[Python-ideas] Adding an optional function argument to all() and any() builtins

Ron Adam rrr at ronadam.com
Mon Nov 22 01:29:25 CET 2010

On 11/21/2010 01:39 PM, Andy Buckley wrote:
> I may be missing a standard idiom, but it seems to me that the any(...)
> and all(...) builtins are unnecessarily limited by requiring that the
> iterable they take as an argument is already in a form suitable for the
> intended kind of boolean comparison.
> Most of the time, when I want to check that any or all of a collection
> matches some test criterion, my iterable is not already in a valid form
> to pass to any() or all(), and so I either have to explicitly re-code a
> slightly modified version of the builtin, or wastefully use map() to
> apply my test to *all* the items in the list. This is only a few lines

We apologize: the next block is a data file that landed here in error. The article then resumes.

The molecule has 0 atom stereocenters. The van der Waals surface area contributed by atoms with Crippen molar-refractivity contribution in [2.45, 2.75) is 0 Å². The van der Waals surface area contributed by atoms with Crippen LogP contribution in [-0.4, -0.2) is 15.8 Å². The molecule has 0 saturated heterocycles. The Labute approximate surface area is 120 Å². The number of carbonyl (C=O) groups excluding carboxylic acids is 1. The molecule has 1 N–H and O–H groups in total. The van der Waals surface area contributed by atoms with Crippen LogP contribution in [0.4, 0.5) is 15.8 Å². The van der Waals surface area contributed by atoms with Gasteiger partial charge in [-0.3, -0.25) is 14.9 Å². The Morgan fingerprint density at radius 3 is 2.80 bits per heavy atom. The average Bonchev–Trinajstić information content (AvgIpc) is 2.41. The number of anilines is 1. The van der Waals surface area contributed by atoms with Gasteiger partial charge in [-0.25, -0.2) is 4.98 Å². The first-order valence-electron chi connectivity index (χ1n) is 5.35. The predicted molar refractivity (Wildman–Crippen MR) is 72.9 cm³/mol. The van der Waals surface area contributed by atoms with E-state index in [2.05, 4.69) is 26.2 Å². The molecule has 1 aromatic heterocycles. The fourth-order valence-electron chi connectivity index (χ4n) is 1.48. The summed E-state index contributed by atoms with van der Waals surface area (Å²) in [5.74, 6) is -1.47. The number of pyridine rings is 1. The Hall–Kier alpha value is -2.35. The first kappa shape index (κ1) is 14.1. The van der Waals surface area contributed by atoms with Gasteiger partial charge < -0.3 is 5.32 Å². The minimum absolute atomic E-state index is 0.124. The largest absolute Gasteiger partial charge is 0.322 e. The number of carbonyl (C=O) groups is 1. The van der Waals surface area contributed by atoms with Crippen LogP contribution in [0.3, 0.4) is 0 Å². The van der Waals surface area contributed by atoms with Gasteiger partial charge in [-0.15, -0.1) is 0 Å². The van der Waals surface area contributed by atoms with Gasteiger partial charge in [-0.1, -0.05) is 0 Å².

> extra, but IMHO it would make these functions more useful and improve
> the readability of this common idiom if the test function could be
> supplied as an optional argument (which, if None, would default to the
> standard boolean comparison):
> For example, this unclear code:
>      testval = False
>      for i in mylist:
>          if mytestfunction(i):
>              testval = True
>              break
>      if testval:
>          foo()

This has the advantage that it doesn't need to iterate the whole list. 
Sometimes you can't beat a nice old fashion loop. ;-)

I would write it like this...

     def test_any(iterable, test=bool):
         for i in iterable:
             if test(i):
                 return True
         return False

Then it would read fine in your program.

     if test_any(my_list, my_test_function):


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